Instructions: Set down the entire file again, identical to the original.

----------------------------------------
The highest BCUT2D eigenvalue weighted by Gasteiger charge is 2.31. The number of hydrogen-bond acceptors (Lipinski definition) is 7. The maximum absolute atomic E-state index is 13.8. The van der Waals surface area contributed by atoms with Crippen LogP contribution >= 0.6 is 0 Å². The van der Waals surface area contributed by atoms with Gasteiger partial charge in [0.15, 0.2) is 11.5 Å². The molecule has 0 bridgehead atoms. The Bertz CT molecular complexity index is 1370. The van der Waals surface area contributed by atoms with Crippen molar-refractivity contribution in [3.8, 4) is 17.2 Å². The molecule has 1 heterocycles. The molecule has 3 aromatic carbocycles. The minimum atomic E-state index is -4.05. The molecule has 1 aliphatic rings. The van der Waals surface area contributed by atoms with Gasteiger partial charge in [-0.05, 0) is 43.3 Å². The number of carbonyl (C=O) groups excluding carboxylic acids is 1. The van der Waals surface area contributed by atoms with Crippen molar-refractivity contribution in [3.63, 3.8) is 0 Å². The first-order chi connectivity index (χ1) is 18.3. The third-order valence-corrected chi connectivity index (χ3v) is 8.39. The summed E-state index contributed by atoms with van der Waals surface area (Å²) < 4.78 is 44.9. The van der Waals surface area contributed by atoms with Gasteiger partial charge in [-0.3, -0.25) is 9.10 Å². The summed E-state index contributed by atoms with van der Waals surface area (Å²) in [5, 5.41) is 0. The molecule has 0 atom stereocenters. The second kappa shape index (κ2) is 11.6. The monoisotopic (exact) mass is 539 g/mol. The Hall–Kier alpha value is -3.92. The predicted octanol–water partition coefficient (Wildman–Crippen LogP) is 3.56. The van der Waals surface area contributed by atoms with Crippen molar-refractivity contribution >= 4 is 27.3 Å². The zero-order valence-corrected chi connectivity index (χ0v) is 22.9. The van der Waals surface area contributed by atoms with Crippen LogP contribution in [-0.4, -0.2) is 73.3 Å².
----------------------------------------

The highest BCUT2D eigenvalue weighted by Gasteiger charge is 2.31. The number of hydrogen-bond acceptors (Lipinski definition) is 7. The maximum absolute atomic E-state index is 13.8. The van der Waals surface area contributed by atoms with Crippen LogP contribution >= 0.6 is 0 Å². The van der Waals surface area contributed by atoms with Gasteiger partial charge in [0.15, 0.2) is 11.5 Å². The molecule has 0 bridgehead atoms. The Bertz CT molecular complexity index is 1370. The van der Waals surface area contributed by atoms with Crippen molar-refractivity contribution in [3.8, 4) is 17.2 Å². The molecule has 1 heterocycles. The molecule has 3 aromatic carbocycles. The minimum atomic E-state index is -4.05. The molecule has 1 aliphatic rings. The van der Waals surface area contributed by atoms with Gasteiger partial charge in [-0.05, 0) is 43.3 Å². The number of carbonyl (C=O) groups excluding carboxylic acids is 1. The van der Waals surface area contributed by atoms with Crippen molar-refractivity contribution in [3.63, 3.8) is 0 Å². The first-order chi connectivity index (χ1) is 18.3. The third-order valence-corrected chi connectivity index (χ3v) is 8.39. The summed E-state index contributed by atoms with van der Waals surface area (Å²) < 4.78 is 44.9. The van der Waals surface area contributed by atoms with Gasteiger partial charge in [-0.3, -0.25) is 9.10 Å². The summed E-state index contributed by atoms with van der Waals surface area (Å²) in [5, 5.41) is 0. The molecule has 0 atom stereocenters. The second kappa shape index (κ2) is 11.6. The monoisotopic (exact) mass is 539 g/mol. The Hall–Kier alpha value is -3.92. The predicted octanol–water partition coefficient (Wildman–Crippen LogP) is 3.56. The van der Waals surface area contributed by atoms with Crippen molar-refractivity contribution >= 4 is 27.3 Å². The zero-order valence-corrected chi connectivity index (χ0v) is 22.9. The van der Waals surface area contributed by atoms with Crippen LogP contribution in [-0.4, -0.2) is 73.3 Å².